Wednesday, October 31, 2007
Monday, October 29, 2007
This is mechanical pencil on Strathmore Bristol Vellum. I started with a photograph of a house and some trees, which I modified for the purposes of the illustration.
Sunday, October 28, 2007
Yesterday I came across an advertisement that uses the metamorphosis of one form into another to effectively convey an advertising message. Interesting!
Friday, October 26, 2007
Watercolor and gouache on 5" x 8" Acquarello Watercolor Studio 140 lb cold pressed paper.
Thursday, October 25, 2007
Wednesday, October 24, 2007
Tuesday, October 23, 2007
Sunday, October 21, 2007
Here are seven facts about me:
- I have two school-aged sons, a husband, a dog, and three cats.
- I work full-time as a software architect. (I help build software systems.)
- I am a vegetarian.
- Although I am not a Sci Fi fan, I am crazy about the show Battlestar Galactica.
- I have a Ph.D. in Management from UCLA.
- I grew up in a rural area of central New York state. We did not live on a farm, but there were (and are) many farms in the area. My father bred cows and my mother was a bookkeeper for a feed mill. Here are two plein air paintings that show the view from my parents' front yard (the house where I grew up): (1) the fields across the road and (2) the barn across the road.
- My family doesn't watch broadcast TV or cable. We have a TV, but only watch items we get from the library or Netflicks.
I am tagging:
Saturday, October 20, 2007
Sue Smith (Ancient Artist ) has tagged me. According to the rules, I must reveal seven facts about myself and then tag seven other bloggers. I am thinking! The seven facts will be revealed in tomorrow's post.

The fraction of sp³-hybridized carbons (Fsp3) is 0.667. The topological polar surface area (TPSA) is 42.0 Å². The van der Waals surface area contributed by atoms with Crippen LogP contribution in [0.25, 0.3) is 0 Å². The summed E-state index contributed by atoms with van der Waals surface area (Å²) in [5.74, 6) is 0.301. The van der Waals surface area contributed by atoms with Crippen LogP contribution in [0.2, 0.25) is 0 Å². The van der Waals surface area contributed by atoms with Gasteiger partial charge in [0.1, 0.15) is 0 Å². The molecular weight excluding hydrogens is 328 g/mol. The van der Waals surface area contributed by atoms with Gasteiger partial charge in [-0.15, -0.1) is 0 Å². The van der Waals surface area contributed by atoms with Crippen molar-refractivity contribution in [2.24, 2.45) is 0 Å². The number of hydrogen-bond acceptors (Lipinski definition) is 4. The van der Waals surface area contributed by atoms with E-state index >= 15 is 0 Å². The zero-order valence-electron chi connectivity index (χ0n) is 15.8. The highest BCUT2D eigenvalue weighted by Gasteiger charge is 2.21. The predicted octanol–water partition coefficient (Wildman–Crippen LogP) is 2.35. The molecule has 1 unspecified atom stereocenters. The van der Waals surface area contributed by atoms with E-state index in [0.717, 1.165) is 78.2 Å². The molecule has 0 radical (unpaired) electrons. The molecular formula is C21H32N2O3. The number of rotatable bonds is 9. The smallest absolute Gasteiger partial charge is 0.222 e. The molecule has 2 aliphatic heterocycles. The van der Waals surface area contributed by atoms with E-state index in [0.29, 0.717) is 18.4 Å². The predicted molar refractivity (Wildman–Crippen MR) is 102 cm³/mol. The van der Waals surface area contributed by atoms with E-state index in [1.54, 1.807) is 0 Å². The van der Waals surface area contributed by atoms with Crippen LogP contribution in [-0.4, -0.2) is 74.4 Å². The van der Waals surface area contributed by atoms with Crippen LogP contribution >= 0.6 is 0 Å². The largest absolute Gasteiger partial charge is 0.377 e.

Thursday, October 18, 2007
Tuesday, October 16, 2007
Monday, October 15, 2007
Saturday, October 13, 2007
Friday, October 12, 2007
Thursday, October 11, 2007
Wednesday, October 10, 2007
This coming Saturday is my last oil painting class, class 6 of 6. The teacher is excellent and I have learned a lot. I love oil painting and plan to start doing small paintings on my own.
Oil painting requires a lot of jars. You need jars for mixing medium (to thin paint), jars for storing small quantities of medium while painting, and jars for storing dirty medium before disposal.
The class has been quite demanding. I am exhausted by the end of each 3 hour class.
The teacher brings in a number of objects, draperies, and table coverings each week.
The first week, the teacher discussed composition and we each made our own composition using a selection of these items.
The 2nd week we drew the composition on our canvases.
The 3rd, 4th, and 5th weeks we painted. We are all sharing the same objects, so we need to frequently switch the positions of the objects. The rule is when we paint an object, we must paint the nearby objects and drapery, because the color of one influences the colors of neighbors. One stroke on an object, one stroke on a neighbor. The teacher stresses that we must learn to see nuances of colors. She says we should never put the same color on our canvas twice ... every color should be different. Wow.
The next class will be glazing.
As I go about my day now, I look for nuances of color ... I see blues in wooden fences, reds in green trees (This is Dallas ... the trees are still green), and so on. It is fun.
I have two open questions I hope to get answered at class this week:
- How do I dispose of turpentine (a hazardous material)?
- How do I keep my medium clean longer? My medium is dirty after 5 minutes of painting.